A graphic and controversial Netflix series about a suicidal teen, 13 Reasons Why, has ignited a global conversation about suicide.
“That’s a good thing because change, positive change can come from that,” Kevin Hines, suicide survivor and award-winning speaker and filmmaker said in a telephone interview with Health Central. “We have a huge societal issue. Parents should constantly be working to talk to their children about it.” Hines even goes a step further in praising actress and singer Selena Gomez, the show’s co-executive producer, for doing “something remarkable.”
The show, he says, has turned a spotlight on the dark corners of what it is like to be suicidal.
Hines, 35, knows something about suicide.
At age 17, Hines was diagnosed with Bipolar Disorder. In 2000 he attempted suicide by jumping off the Golden Gate Bridge and survived. His story was featured in director and producer Eric Steel’s 2006 film, The Bridge. Hines is one of only 36 (less than one percent) to survive the fall and, according to his website, he is the only Gold Gate Bridge jump survivor actively spreading the message of living mentally healthy.
13 Reasons Why is graphic in its depiction of suicide. Parents should consider watching the show with their children and should consider not allowing them to binge-watch it. The show is based on a 2007 book of the same name.
The series is rife with flaws and myths, Hines said, but he did not want to focus on those. They have been covered ad nauseam. Additionally, the show is one of the most successful in Netflix history and isn’t going away.
“Instead of fighting and complaining, we need to come together to be a catalyst for change,” Hines said.
As a society, he says, we do not talk openly, candidly and bravely about suicide, yet it’s happening all around us every day.
Suicide is the second leading cause of death among persons aged 10–24 years in the United States and accounted for 5,178 deaths in this age group in 2012, according to the Centers for Disease Control and Prevention.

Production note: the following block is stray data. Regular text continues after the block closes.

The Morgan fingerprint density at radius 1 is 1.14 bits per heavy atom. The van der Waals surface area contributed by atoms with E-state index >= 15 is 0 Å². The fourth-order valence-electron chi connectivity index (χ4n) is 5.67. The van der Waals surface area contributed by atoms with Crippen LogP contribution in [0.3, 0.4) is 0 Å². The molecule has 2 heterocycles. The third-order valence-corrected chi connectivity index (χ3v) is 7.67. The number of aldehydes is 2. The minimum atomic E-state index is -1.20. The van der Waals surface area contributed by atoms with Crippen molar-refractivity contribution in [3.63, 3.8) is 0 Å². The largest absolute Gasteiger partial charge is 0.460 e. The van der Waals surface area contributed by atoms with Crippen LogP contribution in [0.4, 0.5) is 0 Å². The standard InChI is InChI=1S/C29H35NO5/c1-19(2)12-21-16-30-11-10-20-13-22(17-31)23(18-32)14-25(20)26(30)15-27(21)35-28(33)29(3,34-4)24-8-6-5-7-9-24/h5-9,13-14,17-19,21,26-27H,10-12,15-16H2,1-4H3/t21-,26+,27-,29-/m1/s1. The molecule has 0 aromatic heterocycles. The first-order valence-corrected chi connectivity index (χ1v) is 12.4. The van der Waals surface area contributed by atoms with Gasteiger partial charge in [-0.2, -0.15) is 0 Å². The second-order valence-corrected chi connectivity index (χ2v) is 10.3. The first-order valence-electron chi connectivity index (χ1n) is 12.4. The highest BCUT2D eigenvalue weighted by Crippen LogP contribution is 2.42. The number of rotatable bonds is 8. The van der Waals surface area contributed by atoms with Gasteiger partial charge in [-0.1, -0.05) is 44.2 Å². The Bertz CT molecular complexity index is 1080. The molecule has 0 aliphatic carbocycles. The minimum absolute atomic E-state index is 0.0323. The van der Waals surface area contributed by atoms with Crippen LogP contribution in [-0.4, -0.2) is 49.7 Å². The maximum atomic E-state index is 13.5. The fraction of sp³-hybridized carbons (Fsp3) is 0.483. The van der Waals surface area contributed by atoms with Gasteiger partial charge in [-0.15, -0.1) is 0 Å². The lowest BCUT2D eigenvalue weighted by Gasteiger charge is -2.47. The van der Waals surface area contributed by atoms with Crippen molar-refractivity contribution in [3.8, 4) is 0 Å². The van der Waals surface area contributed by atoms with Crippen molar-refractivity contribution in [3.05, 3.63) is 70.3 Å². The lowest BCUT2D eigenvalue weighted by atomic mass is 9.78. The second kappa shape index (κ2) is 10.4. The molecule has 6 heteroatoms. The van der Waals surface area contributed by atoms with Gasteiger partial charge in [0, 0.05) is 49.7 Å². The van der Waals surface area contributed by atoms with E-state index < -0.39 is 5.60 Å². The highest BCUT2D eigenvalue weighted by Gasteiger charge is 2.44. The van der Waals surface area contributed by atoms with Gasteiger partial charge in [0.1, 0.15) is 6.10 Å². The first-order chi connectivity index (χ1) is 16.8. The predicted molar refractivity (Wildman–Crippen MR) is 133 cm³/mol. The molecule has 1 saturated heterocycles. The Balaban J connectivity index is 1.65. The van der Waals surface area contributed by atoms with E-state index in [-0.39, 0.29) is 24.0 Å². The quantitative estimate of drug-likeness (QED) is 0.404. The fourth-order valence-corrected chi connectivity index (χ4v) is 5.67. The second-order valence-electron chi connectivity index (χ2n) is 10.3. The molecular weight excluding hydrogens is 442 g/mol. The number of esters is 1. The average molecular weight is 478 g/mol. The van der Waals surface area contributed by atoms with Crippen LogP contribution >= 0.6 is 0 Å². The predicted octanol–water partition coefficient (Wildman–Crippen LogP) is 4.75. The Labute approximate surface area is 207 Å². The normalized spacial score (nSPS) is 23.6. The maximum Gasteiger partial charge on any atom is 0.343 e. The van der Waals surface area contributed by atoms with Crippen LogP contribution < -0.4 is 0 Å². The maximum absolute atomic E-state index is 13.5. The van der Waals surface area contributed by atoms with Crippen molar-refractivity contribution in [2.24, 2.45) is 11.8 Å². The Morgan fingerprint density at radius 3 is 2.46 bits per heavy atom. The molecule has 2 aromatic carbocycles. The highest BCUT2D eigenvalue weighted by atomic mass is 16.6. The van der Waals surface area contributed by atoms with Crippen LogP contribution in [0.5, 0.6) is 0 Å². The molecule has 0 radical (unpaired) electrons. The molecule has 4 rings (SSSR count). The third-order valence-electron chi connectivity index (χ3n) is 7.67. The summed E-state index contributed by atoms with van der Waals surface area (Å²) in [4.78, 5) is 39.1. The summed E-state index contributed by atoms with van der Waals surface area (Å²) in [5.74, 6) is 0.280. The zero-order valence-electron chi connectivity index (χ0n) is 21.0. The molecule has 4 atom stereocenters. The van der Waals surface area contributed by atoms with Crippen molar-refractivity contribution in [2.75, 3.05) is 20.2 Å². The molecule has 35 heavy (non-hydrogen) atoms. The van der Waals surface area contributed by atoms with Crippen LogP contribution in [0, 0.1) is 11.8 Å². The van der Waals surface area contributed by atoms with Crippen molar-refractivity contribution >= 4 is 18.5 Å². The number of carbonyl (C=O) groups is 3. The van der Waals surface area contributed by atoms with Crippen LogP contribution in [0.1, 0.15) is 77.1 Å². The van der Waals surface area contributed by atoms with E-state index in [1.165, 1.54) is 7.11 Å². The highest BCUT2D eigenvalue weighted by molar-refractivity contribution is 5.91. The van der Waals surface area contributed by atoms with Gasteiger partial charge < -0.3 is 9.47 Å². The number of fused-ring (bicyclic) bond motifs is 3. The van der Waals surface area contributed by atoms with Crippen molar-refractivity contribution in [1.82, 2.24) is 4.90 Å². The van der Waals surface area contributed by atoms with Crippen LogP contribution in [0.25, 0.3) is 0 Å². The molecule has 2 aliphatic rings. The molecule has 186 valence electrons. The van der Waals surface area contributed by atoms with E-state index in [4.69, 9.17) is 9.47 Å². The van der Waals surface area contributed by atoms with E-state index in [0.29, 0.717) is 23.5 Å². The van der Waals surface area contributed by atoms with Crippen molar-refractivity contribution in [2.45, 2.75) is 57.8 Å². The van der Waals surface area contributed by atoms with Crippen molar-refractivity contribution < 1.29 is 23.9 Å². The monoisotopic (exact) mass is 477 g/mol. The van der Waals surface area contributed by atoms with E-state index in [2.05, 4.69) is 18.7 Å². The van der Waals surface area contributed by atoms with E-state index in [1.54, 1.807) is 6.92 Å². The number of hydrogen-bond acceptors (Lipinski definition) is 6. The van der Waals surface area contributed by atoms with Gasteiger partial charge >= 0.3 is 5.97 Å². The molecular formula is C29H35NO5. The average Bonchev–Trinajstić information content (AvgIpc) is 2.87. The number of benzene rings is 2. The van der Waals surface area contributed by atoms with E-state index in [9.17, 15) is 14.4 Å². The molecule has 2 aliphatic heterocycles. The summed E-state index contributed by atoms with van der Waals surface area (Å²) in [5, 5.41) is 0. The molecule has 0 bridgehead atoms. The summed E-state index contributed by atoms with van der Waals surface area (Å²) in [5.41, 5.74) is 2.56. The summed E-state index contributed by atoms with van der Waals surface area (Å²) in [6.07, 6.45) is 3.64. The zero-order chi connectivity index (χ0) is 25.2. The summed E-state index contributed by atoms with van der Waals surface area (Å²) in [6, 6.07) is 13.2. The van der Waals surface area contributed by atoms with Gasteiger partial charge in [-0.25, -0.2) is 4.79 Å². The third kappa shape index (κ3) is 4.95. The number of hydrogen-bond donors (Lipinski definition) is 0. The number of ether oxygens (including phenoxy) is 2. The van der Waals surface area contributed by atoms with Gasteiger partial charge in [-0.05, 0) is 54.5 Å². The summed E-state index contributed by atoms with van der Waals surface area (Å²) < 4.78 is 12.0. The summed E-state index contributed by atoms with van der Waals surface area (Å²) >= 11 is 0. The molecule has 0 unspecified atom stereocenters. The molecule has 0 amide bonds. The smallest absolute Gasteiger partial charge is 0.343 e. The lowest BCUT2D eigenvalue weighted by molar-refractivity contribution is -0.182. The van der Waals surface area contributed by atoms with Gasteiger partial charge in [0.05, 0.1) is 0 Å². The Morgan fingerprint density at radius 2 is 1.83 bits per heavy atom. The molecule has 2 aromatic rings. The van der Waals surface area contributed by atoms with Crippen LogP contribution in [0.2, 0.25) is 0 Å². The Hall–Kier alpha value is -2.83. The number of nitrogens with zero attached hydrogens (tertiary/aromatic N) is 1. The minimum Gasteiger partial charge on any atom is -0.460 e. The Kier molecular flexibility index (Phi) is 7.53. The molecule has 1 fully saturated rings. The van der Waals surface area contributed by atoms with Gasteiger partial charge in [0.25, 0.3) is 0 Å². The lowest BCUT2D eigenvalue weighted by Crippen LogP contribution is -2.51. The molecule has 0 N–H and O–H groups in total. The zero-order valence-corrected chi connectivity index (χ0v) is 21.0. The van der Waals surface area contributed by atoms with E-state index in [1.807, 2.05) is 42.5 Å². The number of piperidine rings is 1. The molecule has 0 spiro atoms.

The outcry over the show prompted Netflix to add “trigger” warnings to let viewers know what the episodes addressed. That’s a good start, Hines said.
Still, he advocates that the show and its producers consider placing the National Suicide Prevention Lifeline number at the end of every episode and has signed a petition encouraging such an outcome.
What you can do?
Empower yourself and your friends and family.
Know and understand the warning signs of suicide. If someone you know is showing one or more of the following behaviors, he or she may be thinking about suicide. Don’t ignore these warning signs. Get help immediately.
- Talking about wanting to die or to kill oneself
- Looking for a way to kill oneself
- Talking about feeling hopeless or having no reason to live
- Talking about feeling trapped or in unbearable pain
- Talking about being a burden to others
- Increasing the use of alcohol or drugs
- Acting anxious or agitated; behaving recklessly
- Sleeping too little or too much
- Withdrawing or feeling isolated
- Showing rage or talking about seeking revenge
- Displaying extreme mood swings
“That,” he said, “would be ideal.”
(As of mid-September 2017, the petition needs around 1,700 signatures to reach the organizer’s goal of 7,500.)
If you or someone you know is showing warning signs of suicide, consider contacting the National Suicide Prevention Lifeline at 800-273-TALK, texting “HOME” to the Crisis Text Line at 741741 or seeking help from a professional. All are free and confidential. You’ll be connected to a skilled, trained counselor in your area.
In addition, know what resources are available to discuss the issue:
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Cindy Uken is a veteran, award-winning health writer living in Palm Springs. She has worked at newspapers in California, South Dakota, Minnesota, Montana and at USA Today. Cindy received a 2013-2014 Rosalynn Carter Fellowship for Mental Health Journalism, chosen as one of the California Endowment Health Journalism Fellowships, inducted into the Yankton (S.D.) High School Fine Arts Hall of Fame, nominated for a Pulitzer Prize for her work on Montana’s suicide rate, and named one of Gannett’s Top Ten Supervisors of the Year. Follow Cindy on Twitter @CindyUken, on Facebook and at CindyUken.com.